Tuesday, November 22, 2011

Costume Conundrum!

Disclaimer: I find all Parties in the following post to be perfectly likable, agreeable people. This post reflects my opinion on the given issue, and should not be construed into any negative opinion of anyone.

My lack of posting lately is not for lack of content. Between competition prep, finding a new and sane mom to talk to, and the gathering forces of Winter Show approaching, I have lots to think about.

But it's touchy. People are at odds with each other and I am loathe to take sides. Coaches are complaining that they are being accused of favoritism, parents are complaining that the rehearsal schedule is being switched around, and kids are being kids.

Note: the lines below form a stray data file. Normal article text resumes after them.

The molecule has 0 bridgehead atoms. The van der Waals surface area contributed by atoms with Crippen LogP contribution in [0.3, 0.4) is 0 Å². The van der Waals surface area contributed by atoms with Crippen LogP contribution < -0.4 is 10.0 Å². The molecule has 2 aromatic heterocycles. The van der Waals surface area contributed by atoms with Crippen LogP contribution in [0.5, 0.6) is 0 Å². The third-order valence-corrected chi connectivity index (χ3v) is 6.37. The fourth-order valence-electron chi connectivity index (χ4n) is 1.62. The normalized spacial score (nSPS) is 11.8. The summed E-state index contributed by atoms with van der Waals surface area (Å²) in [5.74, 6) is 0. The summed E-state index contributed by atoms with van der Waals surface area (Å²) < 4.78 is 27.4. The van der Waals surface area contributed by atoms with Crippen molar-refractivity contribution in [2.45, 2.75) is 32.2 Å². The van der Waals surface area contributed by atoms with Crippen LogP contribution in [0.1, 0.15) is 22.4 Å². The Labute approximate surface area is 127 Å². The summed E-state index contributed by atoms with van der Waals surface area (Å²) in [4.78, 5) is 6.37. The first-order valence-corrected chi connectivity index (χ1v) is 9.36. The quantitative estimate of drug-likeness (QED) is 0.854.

In the Costume Room, there is a particular heated debate going on over the nature of Winter Show, and how that affects the costuming of the skaters.

Last year, I noted that most of the soloist costumes were the same, which made sense to me. The ones that didn't have a similar costume to the soloist in the same role the previous night, I figured that there was not a costume of that type in her size, so the costumers were making do.

I was only half right.

Costumer A comes to me and says that Moms and Daughters are being overly picky about the costumes being assigned to them. Costumer A says that "This is the role, and this is the dress for that role."

Costumer B says, "If you don't like the dress, feel free to choose something else. We want you to have a good show experience here!"

I stand with Costumer A, and here's why: